If there ever was a poster boy for the seventh defenseman role, it would be Deryk Engelland. The 35-year-old recently signed a one-year pact with the Golden Knights, shortly after being selected by the expansion club off the Calgary Flames’ roster. Engelland was in and out of the Calgary lineup last season, often with a clean bill of health, and I’d expect something similar for him in Vegas in 2017-18.
Engelland is the only Golden Knight who is under a 35+ contract, meaning that he can’t be bought out (a non-issue because of the one-year pact) and that there are bonuses built in, so it’s possible he costs the Golden Knights $2M against the cap, total. Interestingly enough, Engelland has lived in Vegas during the offseason for 12 years now, as that’s where he met his wife and started his family. He was probably ecstatic to have been picked by the Golden Knights, and perhaps even requested it.
2 Starter: Marc-Andre Fleury
Marc-Andre Fleury currently represents the highest cap hit on the roster, and for good reason. He’s a three-time Stanley Cup champion, fresh off his most recent win just weeks ago. If it were a good idea for any team to name their goalie captain (it’s not), Fleury would be named captain of the Golden Knights tomorrow.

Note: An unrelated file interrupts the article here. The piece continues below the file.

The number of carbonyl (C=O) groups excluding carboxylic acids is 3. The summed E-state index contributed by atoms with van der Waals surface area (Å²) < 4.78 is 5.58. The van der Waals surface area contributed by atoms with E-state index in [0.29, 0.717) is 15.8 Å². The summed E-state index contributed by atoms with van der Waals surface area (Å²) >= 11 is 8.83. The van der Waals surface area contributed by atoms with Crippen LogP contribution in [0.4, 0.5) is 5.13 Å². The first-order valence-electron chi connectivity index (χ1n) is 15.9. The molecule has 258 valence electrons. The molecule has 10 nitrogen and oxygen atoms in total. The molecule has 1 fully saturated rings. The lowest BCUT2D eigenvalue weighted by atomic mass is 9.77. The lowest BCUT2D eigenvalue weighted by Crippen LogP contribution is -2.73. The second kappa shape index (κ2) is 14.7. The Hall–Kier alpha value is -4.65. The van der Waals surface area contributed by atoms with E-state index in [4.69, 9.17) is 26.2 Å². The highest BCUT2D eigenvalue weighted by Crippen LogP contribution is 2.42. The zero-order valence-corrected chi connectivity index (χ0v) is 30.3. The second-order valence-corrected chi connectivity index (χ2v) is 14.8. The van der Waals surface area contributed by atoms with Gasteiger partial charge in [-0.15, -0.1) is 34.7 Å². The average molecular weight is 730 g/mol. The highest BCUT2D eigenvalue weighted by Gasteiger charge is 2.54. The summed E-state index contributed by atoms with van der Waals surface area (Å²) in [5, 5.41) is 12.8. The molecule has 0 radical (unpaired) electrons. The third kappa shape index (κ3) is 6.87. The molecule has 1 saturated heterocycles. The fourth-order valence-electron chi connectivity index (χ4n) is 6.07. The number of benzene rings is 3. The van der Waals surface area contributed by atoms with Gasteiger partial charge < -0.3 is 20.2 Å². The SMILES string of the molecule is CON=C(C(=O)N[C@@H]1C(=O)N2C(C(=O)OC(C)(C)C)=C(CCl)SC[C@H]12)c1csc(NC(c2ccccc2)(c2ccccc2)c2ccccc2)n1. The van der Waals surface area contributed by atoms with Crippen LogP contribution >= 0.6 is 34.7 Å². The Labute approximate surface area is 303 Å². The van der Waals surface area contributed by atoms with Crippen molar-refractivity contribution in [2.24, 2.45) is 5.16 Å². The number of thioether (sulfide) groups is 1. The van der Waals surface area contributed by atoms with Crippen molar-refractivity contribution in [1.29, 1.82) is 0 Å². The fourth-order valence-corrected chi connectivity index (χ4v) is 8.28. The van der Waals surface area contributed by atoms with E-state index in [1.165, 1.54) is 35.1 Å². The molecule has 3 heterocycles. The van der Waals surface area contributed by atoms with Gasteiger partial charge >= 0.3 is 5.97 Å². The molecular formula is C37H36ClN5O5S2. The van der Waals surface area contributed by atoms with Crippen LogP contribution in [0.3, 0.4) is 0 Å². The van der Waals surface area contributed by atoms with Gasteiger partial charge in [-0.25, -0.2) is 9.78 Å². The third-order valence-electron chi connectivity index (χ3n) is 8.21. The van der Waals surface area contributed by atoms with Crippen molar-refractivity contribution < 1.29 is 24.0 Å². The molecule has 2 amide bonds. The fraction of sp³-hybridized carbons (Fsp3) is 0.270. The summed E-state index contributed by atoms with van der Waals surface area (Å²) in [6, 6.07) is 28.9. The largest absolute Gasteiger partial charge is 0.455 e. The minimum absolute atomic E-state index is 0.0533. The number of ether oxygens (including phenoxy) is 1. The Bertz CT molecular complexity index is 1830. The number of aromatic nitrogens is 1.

With only Calvin Pickard and J.F Berube in the crease behind him, Fleury will look to start somewhere in the ballpark of 55-60 games next season. The French-Canadian netminder was notoriously popular among his teammates, and he held his head high during the last two seasons as Matt Murray slowly stole his job in what must have been an extremely difficult scenario. He’s the first face of the Golden Knights.
1 Backup: Calvin Pickard
Despite his abysmal record last season with the impotent Colorado Avalanche, Calvin Pickard was a decent choice for Vegas. Yeah, he didn’t win much after having to step into the starter's role last season thanks to a Semyon Varlamov injury, but he also had very little help. The Avalanche only managed to score 166 goals last season, which was last in the league by 16 markers.
While his .904 save percentage is well below league average for last season, let’s remember that he was facing an unusually high number of “grade A” chances. He was also thrust into the starter’s role without warning, starting 48 games last season. With a reduced role and likely a better team in front of him than he had in Denver (sorry, Colorado fans), he will be a sufficient backup for the expansion club.